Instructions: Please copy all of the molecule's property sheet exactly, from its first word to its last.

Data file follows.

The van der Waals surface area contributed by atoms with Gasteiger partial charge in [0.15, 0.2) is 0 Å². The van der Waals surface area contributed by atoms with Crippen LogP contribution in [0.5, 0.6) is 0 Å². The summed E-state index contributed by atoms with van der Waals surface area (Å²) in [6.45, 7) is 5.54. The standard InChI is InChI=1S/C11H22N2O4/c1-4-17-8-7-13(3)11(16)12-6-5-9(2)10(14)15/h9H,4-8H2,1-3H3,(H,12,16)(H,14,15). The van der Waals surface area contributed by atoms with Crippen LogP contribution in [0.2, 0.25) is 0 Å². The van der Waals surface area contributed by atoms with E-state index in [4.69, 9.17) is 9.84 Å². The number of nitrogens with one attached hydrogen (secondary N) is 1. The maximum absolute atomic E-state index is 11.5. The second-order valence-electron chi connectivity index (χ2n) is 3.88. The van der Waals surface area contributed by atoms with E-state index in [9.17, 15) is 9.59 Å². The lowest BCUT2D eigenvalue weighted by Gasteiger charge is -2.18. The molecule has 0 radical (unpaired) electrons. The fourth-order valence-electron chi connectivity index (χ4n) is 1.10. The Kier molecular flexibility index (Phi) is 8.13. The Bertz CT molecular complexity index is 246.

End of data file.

The van der Waals surface area contributed by atoms with Gasteiger partial charge in [0.15, 0.2) is 0 Å². The van der Waals surface area contributed by atoms with Crippen LogP contribution in [0.5, 0.6) is 0 Å². The summed E-state index contributed by atoms with van der Waals surface area (Å²) in [6.45, 7) is 5.54. The standard InChI is InChI=1S/C11H22N2O4/c1-4-17-8-7-13(3)11(16)12-6-5-9(2)10(14)15/h9H,4-8H2,1-3H3,(H,12,16)(H,14,15). The van der Waals surface area contributed by atoms with Crippen LogP contribution in [0.2, 0.25) is 0 Å². The van der Waals surface area contributed by atoms with E-state index in [4.69, 9.17) is 9.84 Å². The number of nitrogens with one attached hydrogen (secondary N) is 1. The maximum absolute atomic E-state index is 11.5. The second-order valence-electron chi connectivity index (χ2n) is 3.88. The van der Waals surface area contributed by atoms with E-state index in [9.17, 15) is 9.59 Å². The lowest BCUT2D eigenvalue weighted by Gasteiger charge is -2.18. The molecule has 0 radical (unpaired) electrons. The fourth-order valence-electron chi connectivity index (χ4n) is 1.10. The Kier molecular flexibility index (Phi) is 8.13. The Bertz CT molecular complexity index is 246.